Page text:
[NoBrainer] Automating Sparx Enterprise Architect with PowerShell

It has been some time since I have last posted something on our blog, so I will start with something easy: today I made the switch from Sparx Enterprise Architect v13.5 to v14.0. And yes, it really paid off since I now can actually decipher all those small connector icons on my Surface Book 2 screen which has a resolution of more than 3000px horizontally …

While I was at it I needed to extract a couple of diagrams from a model so I decided to give PowerShell a try and have it automated for me. As it turned out it was quite easy (except for a few things – more on that later).

In EA it all starts with the Object Model which shows you roughly how to get started in C#, Java and some script languages. EA being exposed as an ActiveX COM object for PowerShell loading a repository looks like this:

# preparing the scene 
cd "C:\Program Files (x86)\Sparx Systems\EA";
Add-Type -Path 'C:\Program Files (x86)\Sparx Systems\EA\Interop.EA.dll';

# instantiating the COM object
# NOTE: this will not work reliably
# $ea = [EA.RepositoryClass]::new();
$ea = New-Object -ComObject EA.Repository

# loading the repository
$modelPath = 'C:\MyFolder';
$modelPathAndFileName = Join-Path -Path $modelPath -ChildPath 'MyModel.eap';
$result = $ea.OpenFile($modelPathAndFileName);
#$result must be $true

A repository is also a COM object, so inspecting types is a little bit harder as usual, as all you see is: __ComObject. Each repository has a collection of Models which in turn contain a Packages collection. In each Package you find a Diagrams collection which may hold zero or more diagrams.

Exporting a diagram is limited to PDF, PNG, JPG and EMF via $diagram.SaveAsPDF() and $diagram.SaveImagePage(). The documentation is sparse but enough to start. A speciality with images is that you have to export an image for each page of the diagram whereas with PDF the whole diagram is exported.
This means you have to check on every diagram of how many pages it consists and save them with separate calls:

for($pageWidth = 1; $pageWidth -le $diagram.PageWidth; $pageWidth++)
{
  for($pageHeight = 1; $pageHeight -le $diagram.PageHeight; $pageHeight++)
  {
    $diagramImgPathAndFileName = Join-Path -Path $modelPath -ChildPath ('img\{0}-{1}-x{2}-y{3}.png' -f $diagram.Name, $diagram.DiagramGUID, $pageWidth, $pageHeight);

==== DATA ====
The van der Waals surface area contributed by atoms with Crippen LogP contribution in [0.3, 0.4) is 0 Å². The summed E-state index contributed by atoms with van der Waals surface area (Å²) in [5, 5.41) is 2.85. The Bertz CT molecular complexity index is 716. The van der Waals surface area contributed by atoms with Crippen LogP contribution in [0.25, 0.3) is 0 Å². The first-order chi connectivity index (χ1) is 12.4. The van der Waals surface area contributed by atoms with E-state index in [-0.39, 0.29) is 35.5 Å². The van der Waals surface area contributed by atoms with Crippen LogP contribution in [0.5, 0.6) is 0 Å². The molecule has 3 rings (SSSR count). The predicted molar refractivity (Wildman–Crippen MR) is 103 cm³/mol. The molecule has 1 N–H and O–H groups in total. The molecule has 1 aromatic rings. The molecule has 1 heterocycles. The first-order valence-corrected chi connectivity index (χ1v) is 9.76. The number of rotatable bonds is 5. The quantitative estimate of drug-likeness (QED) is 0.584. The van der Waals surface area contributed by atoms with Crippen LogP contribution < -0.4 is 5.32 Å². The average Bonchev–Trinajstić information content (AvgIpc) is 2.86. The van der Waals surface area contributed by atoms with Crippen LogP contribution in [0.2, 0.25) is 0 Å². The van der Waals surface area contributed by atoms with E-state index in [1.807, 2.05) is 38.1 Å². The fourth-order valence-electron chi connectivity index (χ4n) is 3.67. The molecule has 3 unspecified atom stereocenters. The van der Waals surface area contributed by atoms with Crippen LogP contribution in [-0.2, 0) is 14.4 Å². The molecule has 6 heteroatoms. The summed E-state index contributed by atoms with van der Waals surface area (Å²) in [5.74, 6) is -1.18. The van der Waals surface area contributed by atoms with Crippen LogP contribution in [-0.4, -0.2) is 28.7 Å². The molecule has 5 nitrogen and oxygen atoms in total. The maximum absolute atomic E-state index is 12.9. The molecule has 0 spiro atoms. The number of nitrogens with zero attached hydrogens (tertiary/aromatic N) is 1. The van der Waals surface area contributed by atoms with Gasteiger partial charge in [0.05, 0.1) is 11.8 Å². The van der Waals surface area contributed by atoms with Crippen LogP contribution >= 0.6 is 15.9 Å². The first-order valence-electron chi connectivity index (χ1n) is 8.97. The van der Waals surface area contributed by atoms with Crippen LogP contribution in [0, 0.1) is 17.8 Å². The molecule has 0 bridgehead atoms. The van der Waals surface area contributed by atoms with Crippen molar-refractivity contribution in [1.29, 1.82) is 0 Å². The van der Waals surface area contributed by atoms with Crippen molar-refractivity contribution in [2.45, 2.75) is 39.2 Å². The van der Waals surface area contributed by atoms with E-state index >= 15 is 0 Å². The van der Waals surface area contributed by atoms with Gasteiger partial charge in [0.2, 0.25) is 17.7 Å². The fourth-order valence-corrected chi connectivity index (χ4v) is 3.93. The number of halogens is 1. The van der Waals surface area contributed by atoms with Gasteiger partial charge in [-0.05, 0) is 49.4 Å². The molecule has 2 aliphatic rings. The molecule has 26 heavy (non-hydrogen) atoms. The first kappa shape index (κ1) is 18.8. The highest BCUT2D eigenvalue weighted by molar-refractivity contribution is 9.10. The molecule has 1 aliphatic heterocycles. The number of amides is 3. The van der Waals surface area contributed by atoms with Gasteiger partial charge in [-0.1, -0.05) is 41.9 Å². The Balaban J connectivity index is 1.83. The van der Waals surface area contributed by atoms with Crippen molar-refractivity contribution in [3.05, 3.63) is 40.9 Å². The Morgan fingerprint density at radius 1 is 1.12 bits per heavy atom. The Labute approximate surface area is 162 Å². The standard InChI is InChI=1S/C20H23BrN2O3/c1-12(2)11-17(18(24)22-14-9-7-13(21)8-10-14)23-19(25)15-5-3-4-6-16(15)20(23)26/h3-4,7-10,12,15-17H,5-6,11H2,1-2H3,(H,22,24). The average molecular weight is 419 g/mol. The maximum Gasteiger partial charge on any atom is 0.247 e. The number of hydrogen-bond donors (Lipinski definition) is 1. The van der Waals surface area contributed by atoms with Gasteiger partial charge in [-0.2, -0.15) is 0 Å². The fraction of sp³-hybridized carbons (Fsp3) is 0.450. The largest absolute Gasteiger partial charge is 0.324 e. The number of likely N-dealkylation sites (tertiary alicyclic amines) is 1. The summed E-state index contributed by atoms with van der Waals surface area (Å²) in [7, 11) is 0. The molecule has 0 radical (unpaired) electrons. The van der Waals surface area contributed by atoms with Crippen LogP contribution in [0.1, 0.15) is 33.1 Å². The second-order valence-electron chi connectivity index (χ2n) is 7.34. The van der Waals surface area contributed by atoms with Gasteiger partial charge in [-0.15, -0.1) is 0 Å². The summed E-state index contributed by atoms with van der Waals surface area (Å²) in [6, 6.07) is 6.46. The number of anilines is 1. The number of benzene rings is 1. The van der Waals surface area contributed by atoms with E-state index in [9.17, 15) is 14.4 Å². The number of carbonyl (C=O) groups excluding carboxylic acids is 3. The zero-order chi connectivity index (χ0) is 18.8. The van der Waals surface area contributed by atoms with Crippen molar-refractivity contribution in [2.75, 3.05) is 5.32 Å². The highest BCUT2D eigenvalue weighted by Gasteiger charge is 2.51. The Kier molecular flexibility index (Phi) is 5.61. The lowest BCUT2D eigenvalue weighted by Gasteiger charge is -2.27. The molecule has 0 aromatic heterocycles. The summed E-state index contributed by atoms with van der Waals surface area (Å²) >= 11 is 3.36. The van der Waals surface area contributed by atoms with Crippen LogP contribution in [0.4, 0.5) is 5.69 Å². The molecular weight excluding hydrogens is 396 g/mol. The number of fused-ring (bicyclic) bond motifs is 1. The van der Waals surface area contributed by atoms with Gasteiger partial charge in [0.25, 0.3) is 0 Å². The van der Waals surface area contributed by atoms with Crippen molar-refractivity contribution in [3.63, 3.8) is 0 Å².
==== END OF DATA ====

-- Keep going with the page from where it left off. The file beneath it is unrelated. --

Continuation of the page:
$result = $diagram.SaveImagePage($pageWidth, $pageHeight, 0, 0, $diagramImgPathAndFileName, 0)
  }
}

In order to extract all diagrams in a repository we can crawl the package tree recursively as shown in the following script:

# preparing the scene 
cd "C:\Program Files (x86)\Sparx Systems\EA";
Add-Type -Path 'C:\Program Files (x86)\Sparx Systems\EA\Interop.EA.dll';

# instantiating the COM object
# NOTE: this will not work reliably
# $ea = [EA.RepositoryClass]::new();
$ea = New-Object -ComObject EA.Repository

# loading the repository
$modelPath = 'C:\MyFolder';
$modelPathAndFileName = Join-Path -Path $modelPath -ChildPath 'MyModel.eap';
$result = $ea.OpenFile($modelPathAndFileName);
#$result must be $true

function Process-Packages($packages)
{
  if(!$packages) { throw [System.ArgumentNullException]::new('packages'); }
  if(0 -ge $packages.Count) { return; }

  foreach($package in $packages)
  {
    $diagrams = Get-EaDiagrams $package;
    foreach($diagram in $diagrams)
    {
      $diagramePdfPathAndFileName = Join-Path -Path $modelPath -ChildPath ('img\{0}-{1}.pdf' -f $diagram.Name, $diagram.DiagramGUID);
      $result = $diagram.SaveAsPDF($diagramePdfPathAndFileName)

      if(1 -ge $diagram.PageWidth -and 1 -ge $diagram.PageHeight)
      {
        $diagramImgPathAndFileName = Join-Path -Path $modelPath -ChildPath ('img\{0}-{1}.png' -f $diagram.Name, $diagram.DiagramGUID);
        $result = $diagram.SaveImagePage(1, 1, 0, 0, $diagramImgPathAndFileName, 0);
        continue;
      }

      for($pageWidth = 1; $pageWidth -le $diagram.PageWidth; $pageWidth++)
      {
        for($pageHeight = 1; $pageHeight -le $diagram.PageHeight; $pageHeight++)
        {
          $diagramImgPathAndFileName = Join-Path -Path $modelPath -ChildPath ('img\{0}-{1}-x{2}-y{3}.png' -f $diagram.Name, $diagram.DiagramGUID, $pageWidth, $pageHeight);
          $result = $diagram.SaveImagePage($pageWidth, $pageHeight, 0, 0, $diagramImgPathAndFileName, 0)
        }
      }
    }
    Process-Packages $package.Packages;
  }
}

function Get-EaPackages($package)
{
  if(!$package) { throw [System.ArgumentNullException]::new('package'); }

  $result = [System.Collections.ArrayList]::new();

  foreach($item in $package.Packages)
  {
    $null = $result.Add($item);
  }

  return $result;
}

function Get-EaDiagrams($package)
{
  if(!$package) { throw [System.ArgumentNullException]::new('package'); }

  $result = [System.Collections.ArrayList]::new();

  foreach($item in $package.Diagrams)
  {
    $null = $result.Add($item);
  }

  return $result;
}

foreach($model in $ea.models) 
{ 
  Process-Packages $model.packages;
}

$ea.CloseFile();
$ea.Exit();

A downside while exporting images is, that every image has always the size of a full page – regardless its actual size, as you can see in the following image (notice all the white space at the bottom):

Enterprise Architect Class Diagram

Exported via PowerShell

Summary

Automating EA is easy, but the API has a very weak documentation and lacks good samples. Methods are only partially documented and you have to try and error a lot. Doing this in C# does not make things easier as there you have to use the same COM interop library. At least automation is possible …

Make sure to close the file and call Exit() on the repository, otherwise you have leftover EA processes in your system.

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